Go online and view an updated interactive version of Syme’s book, “A Re-creation of the Original 1821 Color Guidebook with new cross-references, photographic examples and posters" by graphic designer Nicholas Rougeux, c82.net/werner/#classification.
Rougeux also expanded on the Syme book by changing the component text into circles of color. Click on the swatch of the line item and photographs of the examples appear. Gamboge Yellow has four photographs: an American goldfinch, a canary, a blossom sprig of yellow jasmine and a small pile of Sulphur. The match of the gamboge yellow color in all four photographs is perfect.
Looking up the definition of ‘gamboge,’ I find it is a gum resin from various Asian trees of the genus Garcinia, especially G. hanburyi, used as a yellow pigment. I also had to look up "orpiment" as in Orpiment Orange. Orpiment is the mineral, arsenic trisulfide, As2S3,
More recently, this book has been vastly expanded into a lavishly illustrated, gorgeous coffee table book, “Nature’s Palette: A Color Reference System From the Natural World,” (Princeton University Press, 2021), by world-famous color historian Patrick Baty and his team. Not only does Baty include the entire text of Syme’s book “Nomenclature,” but he also gives written histories of how perceptions, descriptions and organizing color evolved over decades.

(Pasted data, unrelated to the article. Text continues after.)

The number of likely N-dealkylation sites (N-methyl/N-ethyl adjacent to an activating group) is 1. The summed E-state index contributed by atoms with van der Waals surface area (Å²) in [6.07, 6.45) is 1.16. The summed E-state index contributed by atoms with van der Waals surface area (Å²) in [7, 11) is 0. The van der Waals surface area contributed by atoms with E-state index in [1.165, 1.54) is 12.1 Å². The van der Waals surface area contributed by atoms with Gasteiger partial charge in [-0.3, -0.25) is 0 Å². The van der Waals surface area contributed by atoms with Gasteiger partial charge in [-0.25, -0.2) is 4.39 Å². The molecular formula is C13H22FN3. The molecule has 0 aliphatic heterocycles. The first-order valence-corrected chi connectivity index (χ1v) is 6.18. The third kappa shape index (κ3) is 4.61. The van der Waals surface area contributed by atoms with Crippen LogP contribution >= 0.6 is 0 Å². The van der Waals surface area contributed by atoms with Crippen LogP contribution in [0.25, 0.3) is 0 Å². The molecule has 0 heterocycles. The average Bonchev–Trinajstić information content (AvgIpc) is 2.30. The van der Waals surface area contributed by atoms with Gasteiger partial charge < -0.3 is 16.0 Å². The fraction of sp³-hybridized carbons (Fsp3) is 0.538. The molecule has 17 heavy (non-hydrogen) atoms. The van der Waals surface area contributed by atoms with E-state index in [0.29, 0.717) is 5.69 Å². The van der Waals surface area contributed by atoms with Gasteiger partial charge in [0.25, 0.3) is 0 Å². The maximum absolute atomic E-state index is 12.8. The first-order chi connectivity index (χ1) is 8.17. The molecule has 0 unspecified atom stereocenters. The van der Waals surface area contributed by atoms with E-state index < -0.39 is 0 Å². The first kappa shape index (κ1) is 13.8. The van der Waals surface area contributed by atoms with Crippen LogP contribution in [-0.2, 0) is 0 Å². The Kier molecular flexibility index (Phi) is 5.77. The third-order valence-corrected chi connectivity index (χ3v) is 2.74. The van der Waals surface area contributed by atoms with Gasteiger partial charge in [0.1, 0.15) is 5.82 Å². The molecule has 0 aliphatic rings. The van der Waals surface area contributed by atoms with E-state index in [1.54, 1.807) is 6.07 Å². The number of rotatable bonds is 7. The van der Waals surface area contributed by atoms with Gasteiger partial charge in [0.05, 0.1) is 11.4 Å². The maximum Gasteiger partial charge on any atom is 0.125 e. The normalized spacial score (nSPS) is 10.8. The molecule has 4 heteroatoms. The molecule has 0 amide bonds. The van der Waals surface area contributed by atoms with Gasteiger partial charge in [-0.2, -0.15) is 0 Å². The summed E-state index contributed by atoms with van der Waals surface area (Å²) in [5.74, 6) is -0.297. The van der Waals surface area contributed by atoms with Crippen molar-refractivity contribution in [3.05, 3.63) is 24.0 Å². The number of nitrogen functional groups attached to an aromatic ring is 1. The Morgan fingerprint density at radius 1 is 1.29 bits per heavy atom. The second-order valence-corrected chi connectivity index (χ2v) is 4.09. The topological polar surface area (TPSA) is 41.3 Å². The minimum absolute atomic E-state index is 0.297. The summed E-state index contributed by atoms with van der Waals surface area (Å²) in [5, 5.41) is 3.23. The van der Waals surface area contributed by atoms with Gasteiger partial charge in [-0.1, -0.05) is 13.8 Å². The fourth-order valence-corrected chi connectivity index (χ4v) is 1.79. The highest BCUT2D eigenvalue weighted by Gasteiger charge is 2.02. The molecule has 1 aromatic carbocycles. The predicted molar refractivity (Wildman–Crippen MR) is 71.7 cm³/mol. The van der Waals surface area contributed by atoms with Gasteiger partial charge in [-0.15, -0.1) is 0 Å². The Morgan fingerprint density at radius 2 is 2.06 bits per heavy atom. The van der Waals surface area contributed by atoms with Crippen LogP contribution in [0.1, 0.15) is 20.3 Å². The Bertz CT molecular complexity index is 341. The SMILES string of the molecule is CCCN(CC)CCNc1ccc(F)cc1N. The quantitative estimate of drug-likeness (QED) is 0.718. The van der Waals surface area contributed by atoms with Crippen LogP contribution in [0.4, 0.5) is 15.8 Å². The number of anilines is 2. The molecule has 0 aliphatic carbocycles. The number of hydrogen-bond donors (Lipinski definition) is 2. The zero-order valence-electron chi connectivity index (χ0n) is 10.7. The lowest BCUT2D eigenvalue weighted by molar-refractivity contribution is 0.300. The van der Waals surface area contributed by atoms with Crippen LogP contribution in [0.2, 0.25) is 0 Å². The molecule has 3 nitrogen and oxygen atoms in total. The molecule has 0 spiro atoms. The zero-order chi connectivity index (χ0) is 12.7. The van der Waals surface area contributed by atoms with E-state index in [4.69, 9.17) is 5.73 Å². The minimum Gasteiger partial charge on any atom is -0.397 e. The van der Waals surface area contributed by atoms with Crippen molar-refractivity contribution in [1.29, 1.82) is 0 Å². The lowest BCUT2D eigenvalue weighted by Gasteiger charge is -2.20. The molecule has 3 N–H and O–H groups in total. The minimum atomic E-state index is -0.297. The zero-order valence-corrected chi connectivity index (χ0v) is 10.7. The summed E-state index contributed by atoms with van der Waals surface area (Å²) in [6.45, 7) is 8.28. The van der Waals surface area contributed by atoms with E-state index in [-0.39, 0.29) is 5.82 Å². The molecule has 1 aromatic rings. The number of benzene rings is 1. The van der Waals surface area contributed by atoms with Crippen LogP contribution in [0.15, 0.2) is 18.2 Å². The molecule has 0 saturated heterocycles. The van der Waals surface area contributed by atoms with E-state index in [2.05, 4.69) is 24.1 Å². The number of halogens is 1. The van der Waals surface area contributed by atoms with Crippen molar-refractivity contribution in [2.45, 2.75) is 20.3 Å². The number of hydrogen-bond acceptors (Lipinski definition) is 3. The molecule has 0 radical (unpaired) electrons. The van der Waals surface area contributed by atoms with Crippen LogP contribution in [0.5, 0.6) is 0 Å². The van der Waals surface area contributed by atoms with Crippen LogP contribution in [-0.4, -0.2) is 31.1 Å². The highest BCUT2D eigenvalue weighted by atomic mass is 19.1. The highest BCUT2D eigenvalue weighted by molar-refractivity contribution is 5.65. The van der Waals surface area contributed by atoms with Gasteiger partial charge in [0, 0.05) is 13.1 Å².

Baty has illustrations for each of the swatches, not using photographs. Each page is an animal/vegetable/mineral triptych of natural history prints and drawings from the 18th and 19th centuries, including examples where Syme has none. For birds, many of the images are taken from John Gould’s exquisite, meticulous watercolors.
We associate many colors with vegetables. Werner has among others; olive green, asparagus green, chestnut brown and oddly, broccoli brown. How confusing it is these days to go to the markets and find yellow beets, white eggplants and purple carrots.
Birders and botanists in the Berkshires and throughout the world rely on color to describe specific field marks which distinguishes the species we claim to see for similar reported birds. How fortunate we are to have modern field guides, descendants of books like Syme’s "Nomenclature of Colour."